Four hundred people head to the Kimmel Center once a month to listen and dance to the best of live contemporary Latin music.
They make the trip for La Noche, which will mark its one-year anniversary Sept. 24, complete with a set featuring the Latin Grammy-winning group Flor de Toloache.
Jay Wahl, producing artistic director at the Kimmel, said his vision for La Noche came from a desire to better engage Philadelphia's growing Latino community.
"One of the things I think about is making sure we have programs for everybody: for different groups of people, for different ages, and for different accessibility points," Wahl said. "That's our mission, and I didn't think we were really reaching this community as often as I wanted to."
Wahl worked with community members to design an accessible event that highlights the sound and rhythms of contemporary Latin music, played by both local artists and touring groups from around the world. Each event opens with the La Noche house band, led by percussionist Arturo Stable, followed by a performance by a featured guest group.
In addition to free admission, La Noche has food and drink specials, including empanadas, margaritas, and $3 beers.
Wahl credits La Noche's atmosphere for bringing attendees in — and keeping them coming back.
"You don't expect it [when] you walk into the Kimmel on a Monday night," he said. "You think not much is happening, and then it's like the lights are going, and the rhythm is flowing, and you just can't stop dancing."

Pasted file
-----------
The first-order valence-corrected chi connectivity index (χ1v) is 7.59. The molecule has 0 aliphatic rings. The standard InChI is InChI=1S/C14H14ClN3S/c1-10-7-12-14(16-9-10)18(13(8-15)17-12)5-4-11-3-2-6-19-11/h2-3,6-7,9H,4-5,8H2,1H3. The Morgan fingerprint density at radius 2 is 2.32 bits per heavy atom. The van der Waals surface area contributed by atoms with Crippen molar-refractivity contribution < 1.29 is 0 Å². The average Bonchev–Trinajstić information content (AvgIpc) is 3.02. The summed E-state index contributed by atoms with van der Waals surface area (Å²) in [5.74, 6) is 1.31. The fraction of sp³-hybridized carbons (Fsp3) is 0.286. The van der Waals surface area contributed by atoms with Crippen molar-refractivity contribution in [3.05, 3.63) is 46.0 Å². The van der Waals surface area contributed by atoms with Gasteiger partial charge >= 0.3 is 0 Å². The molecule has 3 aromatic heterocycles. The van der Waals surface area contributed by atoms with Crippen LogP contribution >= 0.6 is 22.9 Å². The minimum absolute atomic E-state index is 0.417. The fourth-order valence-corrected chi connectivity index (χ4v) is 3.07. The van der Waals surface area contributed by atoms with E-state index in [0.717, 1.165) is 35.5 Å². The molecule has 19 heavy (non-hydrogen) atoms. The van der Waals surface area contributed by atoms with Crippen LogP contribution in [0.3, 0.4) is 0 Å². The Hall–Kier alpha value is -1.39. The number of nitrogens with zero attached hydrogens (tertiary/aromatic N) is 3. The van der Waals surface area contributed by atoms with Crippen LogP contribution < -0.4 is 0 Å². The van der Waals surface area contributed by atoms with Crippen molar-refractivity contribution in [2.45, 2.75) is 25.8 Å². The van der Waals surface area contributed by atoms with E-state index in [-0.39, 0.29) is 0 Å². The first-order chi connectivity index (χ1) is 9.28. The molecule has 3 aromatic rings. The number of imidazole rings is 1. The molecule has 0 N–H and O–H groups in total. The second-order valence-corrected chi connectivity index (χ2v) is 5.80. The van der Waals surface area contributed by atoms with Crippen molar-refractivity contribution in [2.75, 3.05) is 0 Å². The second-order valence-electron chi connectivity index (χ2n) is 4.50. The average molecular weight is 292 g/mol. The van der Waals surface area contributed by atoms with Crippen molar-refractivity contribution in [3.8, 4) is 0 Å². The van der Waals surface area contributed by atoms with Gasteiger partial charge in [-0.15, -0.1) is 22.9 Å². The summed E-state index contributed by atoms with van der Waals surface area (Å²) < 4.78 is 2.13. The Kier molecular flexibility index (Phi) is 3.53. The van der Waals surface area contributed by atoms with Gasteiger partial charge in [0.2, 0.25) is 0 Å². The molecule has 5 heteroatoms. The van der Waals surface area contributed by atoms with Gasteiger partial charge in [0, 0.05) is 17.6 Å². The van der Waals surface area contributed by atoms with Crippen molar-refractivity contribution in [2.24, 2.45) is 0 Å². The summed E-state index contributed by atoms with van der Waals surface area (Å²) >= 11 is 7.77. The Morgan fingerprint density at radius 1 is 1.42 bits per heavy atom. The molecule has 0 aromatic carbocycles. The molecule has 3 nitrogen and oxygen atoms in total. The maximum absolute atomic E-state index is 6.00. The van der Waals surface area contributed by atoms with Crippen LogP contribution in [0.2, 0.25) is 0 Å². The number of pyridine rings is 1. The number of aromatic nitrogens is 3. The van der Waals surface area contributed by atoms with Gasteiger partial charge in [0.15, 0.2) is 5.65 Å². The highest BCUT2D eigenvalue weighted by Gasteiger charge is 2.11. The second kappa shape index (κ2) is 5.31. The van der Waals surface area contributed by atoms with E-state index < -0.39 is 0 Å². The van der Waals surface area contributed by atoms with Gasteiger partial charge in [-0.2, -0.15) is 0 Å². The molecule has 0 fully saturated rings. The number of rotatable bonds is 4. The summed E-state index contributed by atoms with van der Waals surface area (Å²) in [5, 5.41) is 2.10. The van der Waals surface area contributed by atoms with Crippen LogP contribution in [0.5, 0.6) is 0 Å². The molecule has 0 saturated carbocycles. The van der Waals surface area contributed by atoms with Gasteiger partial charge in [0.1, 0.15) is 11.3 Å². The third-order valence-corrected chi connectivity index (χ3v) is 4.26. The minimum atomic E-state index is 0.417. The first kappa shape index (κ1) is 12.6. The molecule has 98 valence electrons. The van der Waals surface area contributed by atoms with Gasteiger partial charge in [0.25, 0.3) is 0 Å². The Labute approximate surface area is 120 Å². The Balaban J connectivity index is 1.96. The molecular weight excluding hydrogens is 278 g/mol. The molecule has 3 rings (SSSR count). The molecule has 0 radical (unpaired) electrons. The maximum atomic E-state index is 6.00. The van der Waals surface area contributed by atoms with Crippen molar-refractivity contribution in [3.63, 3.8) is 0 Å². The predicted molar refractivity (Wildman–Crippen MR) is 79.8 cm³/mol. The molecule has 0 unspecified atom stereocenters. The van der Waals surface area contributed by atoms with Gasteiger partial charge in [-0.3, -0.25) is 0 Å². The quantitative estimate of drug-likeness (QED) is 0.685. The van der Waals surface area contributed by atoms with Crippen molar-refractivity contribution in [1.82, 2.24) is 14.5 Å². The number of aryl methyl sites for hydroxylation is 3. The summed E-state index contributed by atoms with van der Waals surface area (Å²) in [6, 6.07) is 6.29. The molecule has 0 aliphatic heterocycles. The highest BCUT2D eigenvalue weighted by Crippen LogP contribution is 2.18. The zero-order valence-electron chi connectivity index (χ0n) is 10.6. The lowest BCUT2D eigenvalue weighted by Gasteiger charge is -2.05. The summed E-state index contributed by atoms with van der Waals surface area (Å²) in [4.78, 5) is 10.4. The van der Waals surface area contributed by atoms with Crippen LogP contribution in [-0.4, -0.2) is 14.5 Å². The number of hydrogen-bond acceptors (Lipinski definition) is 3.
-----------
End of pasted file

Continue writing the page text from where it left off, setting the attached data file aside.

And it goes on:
While La Noche aims to engage the city's Latino community, the event invites people from all backgrounds to join, whether they're salsa experts or entirely new to Latin music and dance.
Wahl says the event is not meant to serve as a dance school, but dance host Kevin Ngo circulates throughout the evening to provide guidance to those interested in learning a few new steps.
"The beauty of it is I see people who are professional dancers, and then I see people who have no idea what they're doing, but they enjoy it, and they're not afraid to come and join and express themselves and have fun," Stable said.
Wahl looks to promote this inclusive atmosphere when he books guest groups for La Noche events.
"My requirement when I work with people to find this music [is] it has to make you want to move," Wahl said. "You don't have to be familiar with the history of the music or the rhythms or the country or speak Spanish. You just feel it in your hips."
This month's featured group, Flor de Toloache, is an all-female mariachi band that offers a modern spin on the traditional music genre. Vocalist and founding member Shae Fiol attributed the group's sound to the members' diverse backgrounds.
"We come from different places and have played different kinds of music, and we infused mariachi, which is a very traditional genre, with other different genres," Fiol said. "We make beautiful music, and it's because of all of the diversity and all of the joy that we have celebrating that."
The group's celebration of diversity makes it a fitting guest at an event that aims to do the same.
"I think dance music unites people naturally and transcends geographical boundaries and the things that divide us," Stable said. "So definitely, people who come, at least for those couple of hours, are pretty united and pretty happy, and it's a joy to see it."